There is a natural link between the plant world and the world of spirits. Giving a nod to specters, both past and present, can tie this connection into our everyday lives when spooky garden ideas are implemented in the landscape. Creating ghostly gardens doesn’t have to be just a Halloween gag, but can be incorporated as a permanent part of the landscape, reminding us of our place in the cycle of life while also adding a fun, exciting note of the macabre.
Creating Ghostly Gardens
You don’t have to connect with your inner goth to enjoy the magic and mystery of ghost like plants and dark, spiritual spaces. Gothic garden plant varieties are abundant and when mixed with previously used items, religious icons or even just found relics, the effect can be both welcoming and eerily romantic. Learn how to create a ghost garden so you can enjoy the peace and reflection brought in by gently creepy items and darkly beautiful plants.
There are many ways to develop a spooky garden. Some of the elements might be rusty gates; distressed, old daily use items; historical markers; well-loved toys; statues; eerie lighting; weathered structures and any other item that evokes a sense of history and age. Add to these some slightly sinister plants and you have the makings of a magical, yet shadowy, grotto, where it is not difficult to conjure up some ghosts or monsters.
As you plan how to create a ghost garden, don’t forget to make the area meaningful to you and not just an abandoned Halloween display. Enduring items, such as rusty gates and stone monoliths, will stay through the seasons but accent your display of specially chosen fauna.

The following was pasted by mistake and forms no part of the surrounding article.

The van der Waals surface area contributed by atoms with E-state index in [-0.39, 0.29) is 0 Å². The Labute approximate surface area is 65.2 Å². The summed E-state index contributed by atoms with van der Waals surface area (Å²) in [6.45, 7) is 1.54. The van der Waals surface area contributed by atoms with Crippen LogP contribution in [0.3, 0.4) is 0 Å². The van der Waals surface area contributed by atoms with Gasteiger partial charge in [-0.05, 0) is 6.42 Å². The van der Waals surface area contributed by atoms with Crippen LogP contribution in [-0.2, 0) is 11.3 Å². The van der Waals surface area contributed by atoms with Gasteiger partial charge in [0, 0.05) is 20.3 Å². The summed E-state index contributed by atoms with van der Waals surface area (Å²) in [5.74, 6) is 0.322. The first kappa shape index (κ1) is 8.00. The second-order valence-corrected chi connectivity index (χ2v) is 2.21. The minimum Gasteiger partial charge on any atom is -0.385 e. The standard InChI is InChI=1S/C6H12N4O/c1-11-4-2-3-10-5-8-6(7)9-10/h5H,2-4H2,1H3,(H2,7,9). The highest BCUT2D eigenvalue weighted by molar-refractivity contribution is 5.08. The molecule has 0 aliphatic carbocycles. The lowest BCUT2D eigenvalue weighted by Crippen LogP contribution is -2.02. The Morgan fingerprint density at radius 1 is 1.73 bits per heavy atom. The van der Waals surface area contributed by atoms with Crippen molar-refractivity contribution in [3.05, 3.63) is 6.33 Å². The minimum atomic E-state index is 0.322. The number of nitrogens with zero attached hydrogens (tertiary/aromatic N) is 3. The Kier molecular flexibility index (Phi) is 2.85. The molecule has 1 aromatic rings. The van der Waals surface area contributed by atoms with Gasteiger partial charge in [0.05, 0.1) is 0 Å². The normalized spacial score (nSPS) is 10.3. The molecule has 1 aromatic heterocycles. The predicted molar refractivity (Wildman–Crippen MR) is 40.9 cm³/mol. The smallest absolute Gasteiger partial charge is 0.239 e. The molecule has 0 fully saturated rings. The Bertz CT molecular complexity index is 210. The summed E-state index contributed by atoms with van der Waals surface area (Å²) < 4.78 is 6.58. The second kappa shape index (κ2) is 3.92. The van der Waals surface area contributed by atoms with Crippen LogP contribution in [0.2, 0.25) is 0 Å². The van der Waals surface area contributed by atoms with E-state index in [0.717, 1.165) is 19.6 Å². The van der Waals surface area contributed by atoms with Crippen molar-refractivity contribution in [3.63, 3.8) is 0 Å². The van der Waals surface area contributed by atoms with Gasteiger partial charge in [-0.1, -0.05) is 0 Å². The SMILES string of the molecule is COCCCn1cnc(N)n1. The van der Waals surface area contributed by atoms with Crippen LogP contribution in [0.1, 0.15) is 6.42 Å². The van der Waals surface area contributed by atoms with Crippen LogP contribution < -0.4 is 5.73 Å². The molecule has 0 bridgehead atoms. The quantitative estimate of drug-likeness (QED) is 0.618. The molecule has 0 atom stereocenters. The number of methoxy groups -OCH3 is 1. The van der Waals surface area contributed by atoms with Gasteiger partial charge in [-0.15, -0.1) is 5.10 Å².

You don’t have to look too hard to find plants with supernatural charm. The obvious choices are plants that have dark, shadowed coloration, both in foliage and flower. Darkly toned plants to try might be:
- Black Night hollyhock
- Blue Lady or Midnight Ruffles hellebore
- Black Mondo grass
- Black Beauty elderberry
- Belladonna (caution poisonous)
- Black calla lily (reminiscent of grave sites)
- Queen of the Night rose
- Aeonium zwartkop
- Black pansies and petunias
- Black Coral elephant ear
- Black Prince coleus
- Eucomis Black Star
- Obsidian huechera
Other options might be plants with sinister shaped leaves or rambunctious growth habits. Big plants, like Gunnera, offer the shaded gloom necessary for a spooky garden and their sheer size envelops the area and brings in notions of giants and monsters. The toothy leaves help, too.
Additional Spooky Garden Ideas
Location is an important component to the gothic garden. The natural choice is a dark, shady space in your landscape. Regional details can contribute to the feel of the space. These might be Spanish moss dripping from trees or lushly mossy rocks, both of which can carry a funereal or ethereal feel.
Local legends and stories incorporated into the garden add a historical element and may also bear a ghostly past to enhance the vaporous site. Touches like, ponds, waterfalls, and hardscape items, are permanent parts of the spooky garden and should be chosen with an eye to the whimsical and macabre.
Distressed sheds, fences in need of paint, rusty gates and religious statuary help along the notion of neglect and history. Don’t forget ambiance lighting to give the area the right feel at any time of day.
Listing your needs and drawing up a plan can help the design organically mature into your vision. A little tongue in cheek goes a long way to keeping the area from being scary, but developing into a place of peace and reflection instead.